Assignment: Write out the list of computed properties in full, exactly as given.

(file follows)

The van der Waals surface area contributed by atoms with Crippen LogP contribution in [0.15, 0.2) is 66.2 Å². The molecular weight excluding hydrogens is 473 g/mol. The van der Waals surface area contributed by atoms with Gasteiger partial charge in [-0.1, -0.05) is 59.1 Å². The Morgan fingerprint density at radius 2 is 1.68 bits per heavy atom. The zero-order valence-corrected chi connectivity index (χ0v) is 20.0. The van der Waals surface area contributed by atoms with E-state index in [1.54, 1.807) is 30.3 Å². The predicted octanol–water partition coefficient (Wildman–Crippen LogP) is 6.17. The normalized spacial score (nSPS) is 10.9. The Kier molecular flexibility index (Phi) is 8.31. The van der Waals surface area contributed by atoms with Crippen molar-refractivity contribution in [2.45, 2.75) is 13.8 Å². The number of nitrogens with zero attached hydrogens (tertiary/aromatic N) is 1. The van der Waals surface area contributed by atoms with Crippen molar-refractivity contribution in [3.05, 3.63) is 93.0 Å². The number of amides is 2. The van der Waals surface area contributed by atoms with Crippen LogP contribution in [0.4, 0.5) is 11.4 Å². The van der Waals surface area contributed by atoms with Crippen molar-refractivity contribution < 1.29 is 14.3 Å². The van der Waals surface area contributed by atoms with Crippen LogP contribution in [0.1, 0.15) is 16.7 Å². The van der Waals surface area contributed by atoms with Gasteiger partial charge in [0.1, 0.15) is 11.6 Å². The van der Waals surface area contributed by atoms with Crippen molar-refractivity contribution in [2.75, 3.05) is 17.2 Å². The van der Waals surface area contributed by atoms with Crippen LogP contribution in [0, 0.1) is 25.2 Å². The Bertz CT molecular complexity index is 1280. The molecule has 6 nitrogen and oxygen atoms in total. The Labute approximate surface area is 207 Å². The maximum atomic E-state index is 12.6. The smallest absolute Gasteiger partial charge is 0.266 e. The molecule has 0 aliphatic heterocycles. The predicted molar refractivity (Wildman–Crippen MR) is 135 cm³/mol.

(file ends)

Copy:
The van der Waals surface area contributed by atoms with Crippen LogP contribution in [0.15, 0.2) is 66.2 Å². The molecular weight excluding hydrogens is 473 g/mol. The van der Waals surface area contributed by atoms with Gasteiger partial charge in [-0.1, -0.05) is 59.1 Å². The Morgan fingerprint density at radius 2 is 1.68 bits per heavy atom. The zero-order valence-corrected chi connectivity index (χ0v) is 20.0. The van der Waals surface area contributed by atoms with E-state index in [1.54, 1.807) is 30.3 Å². The predicted octanol–water partition coefficient (Wildman–Crippen LogP) is 6.17. The normalized spacial score (nSPS) is 10.9. The Kier molecular flexibility index (Phi) is 8.31. The van der Waals surface area contributed by atoms with Crippen molar-refractivity contribution in [2.45, 2.75) is 13.8 Å². The number of nitrogens with zero attached hydrogens (tertiary/aromatic N) is 1. The van der Waals surface area contributed by atoms with Crippen molar-refractivity contribution in [3.05, 3.63) is 93.0 Å². The number of amides is 2. The van der Waals surface area contributed by atoms with Crippen LogP contribution in [0.4, 0.5) is 11.4 Å². The van der Waals surface area contributed by atoms with Crippen molar-refractivity contribution < 1.29 is 14.3 Å². The van der Waals surface area contributed by atoms with Crippen LogP contribution in [0.1, 0.15) is 16.7 Å². The van der Waals surface area contributed by atoms with Gasteiger partial charge in [0.1, 0.15) is 11.6 Å². The van der Waals surface area contributed by atoms with Crippen molar-refractivity contribution in [2.75, 3.05) is 17.2 Å². The van der Waals surface area contributed by atoms with Crippen LogP contribution in [0, 0.1) is 25.2 Å². The Bertz CT molecular complexity index is 1280. The molecule has 6 nitrogen and oxygen atoms in total. The Labute approximate surface area is 207 Å². The maximum atomic E-state index is 12.6. The smallest absolute Gasteiger partial charge is 0.266 e. The molecule has 0 aliphatic heterocycles. The predicted molar refractivity (Wildman–Crippen MR) is 135 cm³/mol.